Whether this changes the debate or changes actual federal immigration policy, what is the impact of that kind of rhetoric with regards to the gang?

  • Jonathan Blitzer:

    Yes.

    Well, it's definitely making the gang stronger. That's for sure.

  • William Brangham:

    Stronger?

  • Jonathan Blitzer:

    Yes.

    It's counterproductive to demonize the gang in as a public and dramatic a way as the president has, because the gang itself doesn't discriminate between positive and negative publicity. And the more threatening the gang sounds, the easier it is for them to recruit, to intimidate, to get away with crimes because people are scared to report them.

  • William Brangham:

    So, if the president is out there day in and day out saying MS-13, MS-13, they love that?

  • Jonathan Blitzer:

    Yes. It helps them.

    And at the same time, it makes the victims of their criminal activity all the more scared to come forward. For the most part, the president only talks about these gang members as savages and the victims as precious or beautiful people.

    What's so striking about the situation is that most of the victims tend to be either immigrants themselves or the children of immigrants. And so the president himself discriminates between the victims and the perpetrators of these crimes, but of course he tars the entire immigrant community by using this talking point the way that he does.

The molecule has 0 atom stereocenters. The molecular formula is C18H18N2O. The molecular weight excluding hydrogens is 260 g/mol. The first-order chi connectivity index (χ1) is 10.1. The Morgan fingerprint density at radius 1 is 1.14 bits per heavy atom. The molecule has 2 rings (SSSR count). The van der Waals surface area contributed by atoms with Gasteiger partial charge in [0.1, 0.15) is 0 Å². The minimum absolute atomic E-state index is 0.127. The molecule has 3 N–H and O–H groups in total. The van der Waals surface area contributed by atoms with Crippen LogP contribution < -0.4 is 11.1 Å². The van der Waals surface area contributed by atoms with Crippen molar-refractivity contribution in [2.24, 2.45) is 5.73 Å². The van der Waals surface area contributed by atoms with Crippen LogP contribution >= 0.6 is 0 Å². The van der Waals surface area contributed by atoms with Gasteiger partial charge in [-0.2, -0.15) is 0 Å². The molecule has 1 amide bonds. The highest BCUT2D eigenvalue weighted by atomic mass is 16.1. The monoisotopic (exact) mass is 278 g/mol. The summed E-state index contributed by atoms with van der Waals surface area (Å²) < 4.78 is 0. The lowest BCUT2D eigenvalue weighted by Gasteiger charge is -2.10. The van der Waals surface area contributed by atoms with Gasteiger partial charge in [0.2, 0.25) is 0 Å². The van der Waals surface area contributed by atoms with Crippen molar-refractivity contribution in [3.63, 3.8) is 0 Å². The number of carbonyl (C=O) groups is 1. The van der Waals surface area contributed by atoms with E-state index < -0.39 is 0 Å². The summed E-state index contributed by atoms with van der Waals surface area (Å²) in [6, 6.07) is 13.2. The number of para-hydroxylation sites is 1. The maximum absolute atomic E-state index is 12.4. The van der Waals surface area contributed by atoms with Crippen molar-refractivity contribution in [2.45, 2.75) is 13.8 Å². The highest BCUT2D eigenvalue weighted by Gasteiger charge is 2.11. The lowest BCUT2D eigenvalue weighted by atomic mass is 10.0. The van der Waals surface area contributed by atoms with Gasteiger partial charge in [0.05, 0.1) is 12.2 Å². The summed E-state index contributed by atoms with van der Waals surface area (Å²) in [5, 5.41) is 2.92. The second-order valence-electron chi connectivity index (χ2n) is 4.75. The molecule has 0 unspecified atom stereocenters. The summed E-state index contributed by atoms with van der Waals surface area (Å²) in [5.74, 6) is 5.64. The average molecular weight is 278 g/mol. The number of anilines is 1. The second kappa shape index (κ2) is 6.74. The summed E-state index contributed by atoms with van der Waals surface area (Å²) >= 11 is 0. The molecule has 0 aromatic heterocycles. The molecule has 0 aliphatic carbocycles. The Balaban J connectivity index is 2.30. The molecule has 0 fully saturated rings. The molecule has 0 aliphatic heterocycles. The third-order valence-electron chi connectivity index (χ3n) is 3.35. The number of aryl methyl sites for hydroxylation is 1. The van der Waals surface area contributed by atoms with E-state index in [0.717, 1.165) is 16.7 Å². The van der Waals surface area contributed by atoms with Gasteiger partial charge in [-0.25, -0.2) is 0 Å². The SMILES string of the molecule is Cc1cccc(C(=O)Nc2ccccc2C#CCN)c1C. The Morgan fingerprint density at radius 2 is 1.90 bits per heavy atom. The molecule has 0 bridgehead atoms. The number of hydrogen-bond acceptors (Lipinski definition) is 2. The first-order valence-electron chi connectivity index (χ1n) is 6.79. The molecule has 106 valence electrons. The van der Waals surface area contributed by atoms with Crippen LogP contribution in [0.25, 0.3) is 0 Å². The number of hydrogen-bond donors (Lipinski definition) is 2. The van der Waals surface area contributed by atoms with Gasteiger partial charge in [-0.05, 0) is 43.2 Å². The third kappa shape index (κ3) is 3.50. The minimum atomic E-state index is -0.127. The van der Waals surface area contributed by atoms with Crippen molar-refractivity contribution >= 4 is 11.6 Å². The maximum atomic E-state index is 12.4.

And so people are scared, legitimately scared, of coming forward if they're undocumented. You're coming forward at a moment to maybe report crime related to gang activity in your community, but you don't know how immigration authorities are going to respond.

    At this point, the crackdown on the communities themselves, where the gang members and their victims live side by side, the crackdown is so indiscriminate, that a lot of victims are actually trapped between the gang violence on the one hand and immigration enforcement on the other, and the president is largely driving that wedge.

  • William Brangham:

    The president has said that MS-13 is a perfect example of why he wants to change the three main issues on immigration reform. He wants to build a wall. He wants to end family migration, and he wants to get rid of the visa lottery.

    Does your reporting indicate whether any of those things would actually address the problem of MS-13?

  • Jonathan Blitzer:

    I'm glad you asked. It's a total bait-and-switch.

    None of those issues have really anything to do with MS-13. Those are all — the things that the president is pushing in terms of reforming aspects of the legal immigration system, that's its own sort of separate area of reform.

    The gang crime we're talking about has to do with mostly people who are living as undocumented immigrants already in this country. The gang, as I said earlier, has existed in this country for years and years. It actually began in this country.

    So, building a wall isn't necessarily going to prevent the gang from continuing to exist where it has since the 1980s. And he's kind of heaping all of these things together. And the idea is to create such a sense of fear and anxiety about immigrant crime and about immigrants generally that you will feel like, OK, we have to buy into this broader reform agenda.

    But the reform agenda is not even notionally tailored to respond to this particular problem.

  • William Brangham:

    Jonathan Blitzer of The New Yorker magazine, you can see all of your reporting on their Web site.

    Thank you very much.

  • Jonathan Blitzer:

    Thanks for having me.

  • William Brangham:

    And coming up on Frontline on Tuesday, February 13, you can see their report on MS-13. It's called "The Gang Crackdown."

Listen to this Segment

The Latest